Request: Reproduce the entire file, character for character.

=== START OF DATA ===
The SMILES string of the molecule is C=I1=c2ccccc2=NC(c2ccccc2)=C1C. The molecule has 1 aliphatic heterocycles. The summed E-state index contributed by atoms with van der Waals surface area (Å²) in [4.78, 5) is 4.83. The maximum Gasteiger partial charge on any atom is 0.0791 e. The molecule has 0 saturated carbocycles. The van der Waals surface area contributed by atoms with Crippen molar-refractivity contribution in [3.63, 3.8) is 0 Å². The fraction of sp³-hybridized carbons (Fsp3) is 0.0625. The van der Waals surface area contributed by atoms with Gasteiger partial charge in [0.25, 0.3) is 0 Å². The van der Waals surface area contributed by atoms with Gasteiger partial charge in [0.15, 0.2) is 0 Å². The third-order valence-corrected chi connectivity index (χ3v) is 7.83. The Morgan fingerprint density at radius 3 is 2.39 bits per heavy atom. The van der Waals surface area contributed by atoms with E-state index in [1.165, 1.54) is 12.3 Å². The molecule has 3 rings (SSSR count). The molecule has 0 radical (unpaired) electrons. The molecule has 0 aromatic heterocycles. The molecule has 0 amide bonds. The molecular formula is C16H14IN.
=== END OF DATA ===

The SMILES string of the molecule is C=I1=c2ccccc2=NC(c2ccccc2)=C1C. The molecule has 1 aliphatic heterocycles. The summed E-state index contributed by atoms with van der Waals surface area (Å²) in [4.78, 5) is 4.83. The maximum Gasteiger partial charge on any atom is 0.0791 e. The molecule has 0 saturated carbocycles. The van der Waals surface area contributed by atoms with Crippen molar-refractivity contribution in [3.63, 3.8) is 0 Å². The fraction of sp³-hybridized carbons (Fsp3) is 0.0625. The van der Waals surface area contributed by atoms with Gasteiger partial charge in [0.25, 0.3) is 0 Å². The van der Waals surface area contributed by atoms with Gasteiger partial charge in [0.15, 0.2) is 0 Å². The third-order valence-corrected chi connectivity index (χ3v) is 7.83. The Morgan fingerprint density at radius 3 is 2.39 bits per heavy atom. The van der Waals surface area contributed by atoms with E-state index in [1.165, 1.54) is 12.3 Å². The molecule has 3 rings (SSSR count). The molecule has 0 radical (unpaired) electrons. The molecule has 0 aromatic heterocycles. The molecule has 0 amide bonds. The molecular formula is C16H14IN.